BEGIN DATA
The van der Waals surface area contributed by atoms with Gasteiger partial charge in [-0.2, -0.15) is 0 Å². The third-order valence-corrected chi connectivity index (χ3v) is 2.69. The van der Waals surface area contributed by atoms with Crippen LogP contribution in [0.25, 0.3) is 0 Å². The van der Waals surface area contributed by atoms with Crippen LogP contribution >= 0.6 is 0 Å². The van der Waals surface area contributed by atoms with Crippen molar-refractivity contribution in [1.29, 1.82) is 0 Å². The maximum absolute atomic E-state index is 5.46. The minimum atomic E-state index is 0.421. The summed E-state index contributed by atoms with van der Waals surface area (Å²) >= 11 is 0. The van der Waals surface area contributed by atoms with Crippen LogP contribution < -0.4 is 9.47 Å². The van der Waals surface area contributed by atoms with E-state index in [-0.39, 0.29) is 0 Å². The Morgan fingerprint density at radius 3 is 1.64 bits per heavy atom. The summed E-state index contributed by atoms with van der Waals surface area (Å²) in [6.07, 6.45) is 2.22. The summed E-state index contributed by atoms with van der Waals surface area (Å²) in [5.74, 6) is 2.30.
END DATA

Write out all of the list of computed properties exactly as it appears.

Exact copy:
The van der Waals surface area contributed by atoms with Gasteiger partial charge in [-0.2, -0.15) is 0 Å². The third-order valence-corrected chi connectivity index (χ3v) is 2.69. The van der Waals surface area contributed by atoms with Crippen LogP contribution in [0.25, 0.3) is 0 Å². The van der Waals surface area contributed by atoms with Crippen LogP contribution >= 0.6 is 0 Å². The van der Waals surface area contributed by atoms with Crippen molar-refractivity contribution in [1.29, 1.82) is 0 Å². The maximum absolute atomic E-state index is 5.46. The minimum atomic E-state index is 0.421. The summed E-state index contributed by atoms with van der Waals surface area (Å²) >= 11 is 0. The van der Waals surface area contributed by atoms with Crippen LogP contribution < -0.4 is 9.47 Å². The van der Waals surface area contributed by atoms with E-state index in [-0.39, 0.29) is 0 Å². The Morgan fingerprint density at radius 3 is 1.64 bits per heavy atom. The summed E-state index contributed by atoms with van der Waals surface area (Å²) in [6.07, 6.45) is 2.22. The summed E-state index contributed by atoms with van der Waals surface area (Å²) in [5.74, 6) is 2.30.